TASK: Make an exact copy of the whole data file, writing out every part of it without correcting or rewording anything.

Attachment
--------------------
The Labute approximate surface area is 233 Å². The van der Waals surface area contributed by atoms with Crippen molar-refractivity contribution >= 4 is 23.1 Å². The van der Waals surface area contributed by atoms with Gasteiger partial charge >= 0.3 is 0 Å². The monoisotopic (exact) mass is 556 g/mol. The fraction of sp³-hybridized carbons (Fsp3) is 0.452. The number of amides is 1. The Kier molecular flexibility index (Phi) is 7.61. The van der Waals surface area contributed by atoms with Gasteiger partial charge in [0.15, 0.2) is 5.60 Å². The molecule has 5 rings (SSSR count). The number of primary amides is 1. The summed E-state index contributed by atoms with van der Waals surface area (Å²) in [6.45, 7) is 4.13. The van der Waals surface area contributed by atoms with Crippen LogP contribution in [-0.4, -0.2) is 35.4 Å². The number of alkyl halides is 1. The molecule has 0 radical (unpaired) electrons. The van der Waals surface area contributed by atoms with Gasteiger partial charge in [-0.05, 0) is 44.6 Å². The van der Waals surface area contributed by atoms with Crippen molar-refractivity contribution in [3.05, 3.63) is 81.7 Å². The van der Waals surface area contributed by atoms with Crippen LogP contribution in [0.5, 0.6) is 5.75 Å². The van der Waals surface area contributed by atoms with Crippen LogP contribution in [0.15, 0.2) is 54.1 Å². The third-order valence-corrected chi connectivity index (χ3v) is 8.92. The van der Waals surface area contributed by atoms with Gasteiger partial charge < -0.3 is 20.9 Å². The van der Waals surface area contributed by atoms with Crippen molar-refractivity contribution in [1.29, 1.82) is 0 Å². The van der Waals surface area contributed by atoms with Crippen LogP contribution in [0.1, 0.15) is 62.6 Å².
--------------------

The Labute approximate surface area is 233 Å². The van der Waals surface area contributed by atoms with Crippen molar-refractivity contribution >= 4 is 23.1 Å². The van der Waals surface area contributed by atoms with Gasteiger partial charge >= 0.3 is 0 Å². The monoisotopic (exact) mass is 556 g/mol. The fraction of sp³-hybridized carbons (Fsp3) is 0.452. The number of amides is 1. The Kier molecular flexibility index (Phi) is 7.61. The van der Waals surface area contributed by atoms with Gasteiger partial charge in [0.15, 0.2) is 5.60 Å². The molecule has 5 rings (SSSR count). The number of primary amides is 1. The summed E-state index contributed by atoms with van der Waals surface area (Å²) in [6.45, 7) is 4.13. The van der Waals surface area contributed by atoms with Crippen LogP contribution in [-0.4, -0.2) is 35.4 Å². The number of alkyl halides is 1. The molecule has 0 radical (unpaired) electrons. The van der Waals surface area contributed by atoms with Gasteiger partial charge in [-0.05, 0) is 44.6 Å². The van der Waals surface area contributed by atoms with Crippen molar-refractivity contribution in [3.05, 3.63) is 81.7 Å². The van der Waals surface area contributed by atoms with Crippen LogP contribution in [0.5, 0.6) is 5.75 Å². The van der Waals surface area contributed by atoms with Crippen LogP contribution in [0.15, 0.2) is 54.1 Å². The third-order valence-corrected chi connectivity index (χ3v) is 8.92. The van der Waals surface area contributed by atoms with Gasteiger partial charge < -0.3 is 20.9 Å². The van der Waals surface area contributed by atoms with Crippen molar-refractivity contribution in [1.29, 1.82) is 0 Å². The van der Waals surface area contributed by atoms with Crippen LogP contribution in [0.1, 0.15) is 62.6 Å².